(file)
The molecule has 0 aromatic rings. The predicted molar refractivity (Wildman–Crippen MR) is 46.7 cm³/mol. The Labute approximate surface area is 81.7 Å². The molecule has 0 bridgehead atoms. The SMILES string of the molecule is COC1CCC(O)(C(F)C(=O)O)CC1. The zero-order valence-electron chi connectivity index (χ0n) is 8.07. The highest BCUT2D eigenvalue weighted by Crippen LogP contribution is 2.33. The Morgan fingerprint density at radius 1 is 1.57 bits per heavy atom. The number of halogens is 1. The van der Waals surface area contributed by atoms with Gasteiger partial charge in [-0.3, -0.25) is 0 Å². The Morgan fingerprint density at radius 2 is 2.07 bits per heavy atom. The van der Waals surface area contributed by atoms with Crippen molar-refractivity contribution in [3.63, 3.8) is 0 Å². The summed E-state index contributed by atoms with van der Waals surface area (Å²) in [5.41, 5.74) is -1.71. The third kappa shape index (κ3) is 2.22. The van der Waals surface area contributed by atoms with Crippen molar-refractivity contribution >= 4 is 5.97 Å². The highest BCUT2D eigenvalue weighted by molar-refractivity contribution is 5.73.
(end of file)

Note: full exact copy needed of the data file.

The molecule has 0 aromatic rings. The predicted molar refractivity (Wildman–Crippen MR) is 46.7 cm³/mol. The Labute approximate surface area is 81.7 Å². The molecule has 0 bridgehead atoms. The SMILES string of the molecule is COC1CCC(O)(C(F)C(=O)O)CC1. The zero-order valence-electron chi connectivity index (χ0n) is 8.07. The highest BCUT2D eigenvalue weighted by Crippen LogP contribution is 2.33. The Morgan fingerprint density at radius 1 is 1.57 bits per heavy atom. The number of halogens is 1. The van der Waals surface area contributed by atoms with Gasteiger partial charge in [-0.3, -0.25) is 0 Å². The Morgan fingerprint density at radius 2 is 2.07 bits per heavy atom. The van der Waals surface area contributed by atoms with Crippen molar-refractivity contribution in [3.63, 3.8) is 0 Å². The summed E-state index contributed by atoms with van der Waals surface area (Å²) in [5.41, 5.74) is -1.71. The third kappa shape index (κ3) is 2.22. The van der Waals surface area contributed by atoms with Crippen molar-refractivity contribution >= 4 is 5.97 Å². The highest BCUT2D eigenvalue weighted by molar-refractivity contribution is 5.73.